Handguns > Semi-Auto

The FNX Trio of Service Pistols

The FNX trio of service pistols allows concealed-carry in either single- or double-action mode.

2/21/2013

Since the FNS Combo Kit gun is a unique new product, we have covered it in detail. But it’s best to keep things in perspective and realize that the FNS series of guns do not comprise the complete range of modern service pistols made by FNH USA. Currently, three basic pistols are in the FNX line, and it’s not surprising that they are 9 mm Luger, .40 S&W and .45 ACP. As is the case with the FNS line, the .40 S&W and 9 mm share the same receiver, while the .45 ACP cartridge mandates a slightly larger pistol. Much of my description of the FNS applies to the FNX.

There is a major difference in the arrangement of the lockwork and therefore, in the handling of the two guns. The FNX is an ingenious form of double-action/single-action, one of the most versatile you will ever see. While the FNS fires by means of an in-line striker, the FNX uses a pivoting hammer that smacks a spring-loaded firing pin. That also means you’ll have a great big hammer right in front of your eyes—the best cocking indicator ever devised. Load the pistol by inserting a magazine fully into the magazine well and racking the slide. This will close the slide, chamber a round and leave the hammer cocked. If you want to carry the pistol like an M1911—cocked and locked—just press the safety lever up, and the safety is engaged. To fire, press the lever down (it’s right under the base of your thumb) aim and press the trigger.

On the other hand, if you prefer the DAO approach, you load the gun as before, but this time press the safety lever all the way down. This movement will cause the hammer to de-cock or drop without firing the gun. To fire a shot, just press the trigger through a long-arc, double-action pull and it will fire. In either case, the cycling slide will extract the fired round, eject it out of the pistol, cock the hammer and feed a fresh round as the slide closes. Since the hammer is now cocked, successive shots will be in the single-action mode, i.e. a short, crisp and light trigger pull. Almost all of the early efforts to build a double-action/single-action resulted in a gun that did not offer this option. The FNX does, and it is an arguably better pistol because of it.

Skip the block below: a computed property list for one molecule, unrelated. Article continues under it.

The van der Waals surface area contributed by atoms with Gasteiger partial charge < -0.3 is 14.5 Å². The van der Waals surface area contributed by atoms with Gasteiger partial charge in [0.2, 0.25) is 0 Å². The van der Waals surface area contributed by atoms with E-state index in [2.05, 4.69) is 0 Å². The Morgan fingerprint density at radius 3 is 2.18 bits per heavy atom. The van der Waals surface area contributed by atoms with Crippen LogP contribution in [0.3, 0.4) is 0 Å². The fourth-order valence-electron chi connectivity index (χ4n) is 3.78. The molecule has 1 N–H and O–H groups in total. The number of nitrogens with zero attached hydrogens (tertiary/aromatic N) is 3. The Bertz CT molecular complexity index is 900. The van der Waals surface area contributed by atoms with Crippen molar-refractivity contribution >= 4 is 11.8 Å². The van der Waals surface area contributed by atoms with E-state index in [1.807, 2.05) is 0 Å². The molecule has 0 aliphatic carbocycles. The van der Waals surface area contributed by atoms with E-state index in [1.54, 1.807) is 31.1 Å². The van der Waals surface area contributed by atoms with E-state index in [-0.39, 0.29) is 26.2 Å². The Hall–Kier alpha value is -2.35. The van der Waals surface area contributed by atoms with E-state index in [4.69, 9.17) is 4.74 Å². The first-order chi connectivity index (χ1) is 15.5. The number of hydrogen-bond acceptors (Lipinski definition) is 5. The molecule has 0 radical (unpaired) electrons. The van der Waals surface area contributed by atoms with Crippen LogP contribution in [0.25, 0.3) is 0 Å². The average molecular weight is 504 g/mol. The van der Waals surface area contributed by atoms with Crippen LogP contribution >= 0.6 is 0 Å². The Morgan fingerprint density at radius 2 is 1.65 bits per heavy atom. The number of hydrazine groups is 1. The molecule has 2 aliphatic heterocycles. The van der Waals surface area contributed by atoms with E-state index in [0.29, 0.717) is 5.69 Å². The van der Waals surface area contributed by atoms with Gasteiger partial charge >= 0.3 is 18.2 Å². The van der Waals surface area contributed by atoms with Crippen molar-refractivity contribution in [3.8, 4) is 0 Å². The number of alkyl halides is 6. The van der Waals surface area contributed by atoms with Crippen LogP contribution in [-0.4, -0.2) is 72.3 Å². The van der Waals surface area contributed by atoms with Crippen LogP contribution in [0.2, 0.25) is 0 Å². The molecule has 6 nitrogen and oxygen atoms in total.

The very first of the FNP pistols established a standard of excellence in ergonomics that continues to the FNX and FNS models. The butt section is adjustable in the sense of interchangeable backstraps and the controls—safety/decocker, slide lock and magazine catch—are on both sides of the receiver. In the shooting sense, our range work with a trio of FNX pistols was excellent as the tabulated results show. The three guns were pleasant to handle and fire, although the double-action triggers on my samples were pretty heavy. Also, note that our sample .45 was the FNX .45 Tactical, a variant developed for possible adoption by the U.S. armed services. It came with an extended and threaded barrel to take a suppressor and extra-high adjustable sights to see over one.

We fired all three FNX variations on a very cold winter day. There were no problems with functioning, and accuracy was entirely acceptable with a selected load in each caliber. The FNX strikes me as very appealing in the handling sense. You can carry it in either a hammer down, double-action/single-action mode or cocked-and-locked, single-action mode. In either mode, the gun is safe and shootable. Best of all, its price is in the reasonable range for the features.

Manufacturer: FNH USA; (703) 288-3500; www.fnhusa.com
Caliber: .45 ACP
Action Type: recoil-operated, hammer-fired, double-action/single-action, center-fire semi-automatic pistol
Frame: polymer with inserts
Barrel: 5.3"
Rifling: 1:16" RH twist
Magazine: 15-round capacity detachable box
Sights: dovetailed front and rear with tritium inserts, elevated for use with suppressors
Trigger Pull: double-action, 8 lbs., 12 ozs.; single-action 4 lbs., 6 ozs.
Overall Length: 7.87"
Width: 1.50"
Height: 6.3"
Weight: 33.2 ozs.
Accessories: tactical nylon case, three magazines, cable, manual, three spare backstraps
Suggested Retail Price: $1,399

FNX Shooting Results

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5 Responses to The FNX Trio of Service Pistols

John wrote:
January 17, 2014

I have a FNP-9 which I really like everything except I can't seem to get very good accuracy out of it compared to my other 9 m/m, anybody got any ideas why, other than I am the problem?

John wrote:
October 22, 2013

I bought the FNX-45, when I got it, it was for the magazine capacity. After shooting it I forgot about the capacity and love it for the accuracy and feel of the weapon. I now want to buy the whole line of FNX. Great job FNH!

Newshawk wrote:
March 06, 2013

I have a FNP-9, and the DA pull is quite manageable for me. I fell in love with the ergonomics of the gun the moment I picked it up. The only ergonomic difference with the FNX I've found is the checkering is a bit more agressive than on the FNP. All in all, it's a beautiful and accurate pistol.

Craig wrote:
February 26, 2013

I own a FNX-9, it's a great pistol,fun to shoot,very accurate and a pleasure to carry. Beats heck out of the Glock 19 I had.

Milton C. Mann wrote:
February 26, 2013

How easy to find?